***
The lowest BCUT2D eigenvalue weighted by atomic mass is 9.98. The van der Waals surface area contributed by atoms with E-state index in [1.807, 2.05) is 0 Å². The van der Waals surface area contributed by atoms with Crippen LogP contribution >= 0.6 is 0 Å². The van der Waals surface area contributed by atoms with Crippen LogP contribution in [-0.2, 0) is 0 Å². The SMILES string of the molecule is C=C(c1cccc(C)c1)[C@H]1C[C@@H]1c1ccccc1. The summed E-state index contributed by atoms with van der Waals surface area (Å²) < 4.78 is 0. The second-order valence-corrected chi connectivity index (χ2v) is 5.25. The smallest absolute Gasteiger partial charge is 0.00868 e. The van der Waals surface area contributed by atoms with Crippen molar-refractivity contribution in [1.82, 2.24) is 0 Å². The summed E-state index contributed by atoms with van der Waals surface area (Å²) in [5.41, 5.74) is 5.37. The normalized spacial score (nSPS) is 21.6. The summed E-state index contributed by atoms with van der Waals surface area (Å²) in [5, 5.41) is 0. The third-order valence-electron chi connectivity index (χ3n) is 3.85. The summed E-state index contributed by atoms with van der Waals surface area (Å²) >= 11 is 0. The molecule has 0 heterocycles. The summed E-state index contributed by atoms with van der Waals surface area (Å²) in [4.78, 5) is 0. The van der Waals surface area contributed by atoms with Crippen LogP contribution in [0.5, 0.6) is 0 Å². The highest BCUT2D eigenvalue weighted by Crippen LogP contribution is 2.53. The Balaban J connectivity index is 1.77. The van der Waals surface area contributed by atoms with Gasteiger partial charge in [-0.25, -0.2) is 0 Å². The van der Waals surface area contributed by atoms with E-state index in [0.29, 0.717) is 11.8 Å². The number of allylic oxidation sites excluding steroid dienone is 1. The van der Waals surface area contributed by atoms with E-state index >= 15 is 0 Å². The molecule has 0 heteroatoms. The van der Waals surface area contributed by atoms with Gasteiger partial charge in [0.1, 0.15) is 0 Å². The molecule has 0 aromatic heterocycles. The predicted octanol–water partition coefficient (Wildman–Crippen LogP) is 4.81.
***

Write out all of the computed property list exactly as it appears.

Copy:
The lowest BCUT2D eigenvalue weighted by atomic mass is 9.98. The van der Waals surface area contributed by atoms with E-state index in [1.807, 2.05) is 0 Å². The van der Waals surface area contributed by atoms with Crippen LogP contribution >= 0.6 is 0 Å². The van der Waals surface area contributed by atoms with Crippen LogP contribution in [-0.2, 0) is 0 Å². The SMILES string of the molecule is C=C(c1cccc(C)c1)[C@H]1C[C@@H]1c1ccccc1. The summed E-state index contributed by atoms with van der Waals surface area (Å²) < 4.78 is 0. The second-order valence-corrected chi connectivity index (χ2v) is 5.25. The smallest absolute Gasteiger partial charge is 0.00868 e. The van der Waals surface area contributed by atoms with Crippen molar-refractivity contribution in [1.82, 2.24) is 0 Å². The summed E-state index contributed by atoms with van der Waals surface area (Å²) in [5.41, 5.74) is 5.37. The normalized spacial score (nSPS) is 21.6. The summed E-state index contributed by atoms with van der Waals surface area (Å²) in [5, 5.41) is 0. The third-order valence-electron chi connectivity index (χ3n) is 3.85. The summed E-state index contributed by atoms with van der Waals surface area (Å²) >= 11 is 0. The molecule has 0 heterocycles. The summed E-state index contributed by atoms with van der Waals surface area (Å²) in [4.78, 5) is 0. The van der Waals surface area contributed by atoms with Crippen LogP contribution in [0.5, 0.6) is 0 Å². The highest BCUT2D eigenvalue weighted by Crippen LogP contribution is 2.53. The Balaban J connectivity index is 1.77. The van der Waals surface area contributed by atoms with Gasteiger partial charge in [-0.25, -0.2) is 0 Å². The van der Waals surface area contributed by atoms with E-state index in [0.29, 0.717) is 11.8 Å². The number of allylic oxidation sites excluding steroid dienone is 1. The van der Waals surface area contributed by atoms with E-state index >= 15 is 0 Å². The molecule has 0 heteroatoms. The van der Waals surface area contributed by atoms with Gasteiger partial charge in [0.1, 0.15) is 0 Å². The molecule has 0 aromatic heterocycles. The predicted octanol–water partition coefficient (Wildman–Crippen LogP) is 4.81.